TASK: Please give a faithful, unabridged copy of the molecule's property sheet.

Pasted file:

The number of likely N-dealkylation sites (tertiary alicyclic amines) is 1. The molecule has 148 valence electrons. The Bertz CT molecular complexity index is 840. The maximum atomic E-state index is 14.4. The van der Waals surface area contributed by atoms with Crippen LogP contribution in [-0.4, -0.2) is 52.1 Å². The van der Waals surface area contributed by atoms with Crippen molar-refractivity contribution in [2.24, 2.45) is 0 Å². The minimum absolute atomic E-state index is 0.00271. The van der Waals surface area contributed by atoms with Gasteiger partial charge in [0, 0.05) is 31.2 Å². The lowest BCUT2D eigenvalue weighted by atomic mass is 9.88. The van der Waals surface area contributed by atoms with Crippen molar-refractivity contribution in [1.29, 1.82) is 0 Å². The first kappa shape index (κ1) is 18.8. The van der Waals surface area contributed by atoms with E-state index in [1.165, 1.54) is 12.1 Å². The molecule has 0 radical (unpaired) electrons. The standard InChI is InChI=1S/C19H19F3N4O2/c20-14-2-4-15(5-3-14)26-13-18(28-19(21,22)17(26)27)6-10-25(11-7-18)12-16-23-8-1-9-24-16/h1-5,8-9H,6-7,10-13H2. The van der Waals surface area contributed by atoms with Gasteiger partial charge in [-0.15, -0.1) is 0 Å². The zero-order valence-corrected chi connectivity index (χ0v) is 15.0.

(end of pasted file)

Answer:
The number of likely N-dealkylation sites (tertiary alicyclic amines) is 1. The molecule has 148 valence electrons. The Bertz CT molecular complexity index is 840. The maximum atomic E-state index is 14.4. The van der Waals surface area contributed by atoms with Crippen LogP contribution in [-0.4, -0.2) is 52.1 Å². The van der Waals surface area contributed by atoms with Crippen molar-refractivity contribution in [2.24, 2.45) is 0 Å². The minimum absolute atomic E-state index is 0.00271. The van der Waals surface area contributed by atoms with Gasteiger partial charge in [0, 0.05) is 31.2 Å². The lowest BCUT2D eigenvalue weighted by atomic mass is 9.88. The van der Waals surface area contributed by atoms with Crippen molar-refractivity contribution in [1.29, 1.82) is 0 Å². The first kappa shape index (κ1) is 18.8. The van der Waals surface area contributed by atoms with E-state index in [1.165, 1.54) is 12.1 Å². The molecule has 0 radical (unpaired) electrons. The standard InChI is InChI=1S/C19H19F3N4O2/c20-14-2-4-15(5-3-14)26-13-18(28-19(21,22)17(26)27)6-10-25(11-7-18)12-16-23-8-1-9-24-16/h1-5,8-9H,6-7,10-13H2. The van der Waals surface area contributed by atoms with Gasteiger partial charge in [-0.15, -0.1) is 0 Å². The zero-order valence-corrected chi connectivity index (χ0v) is 15.0.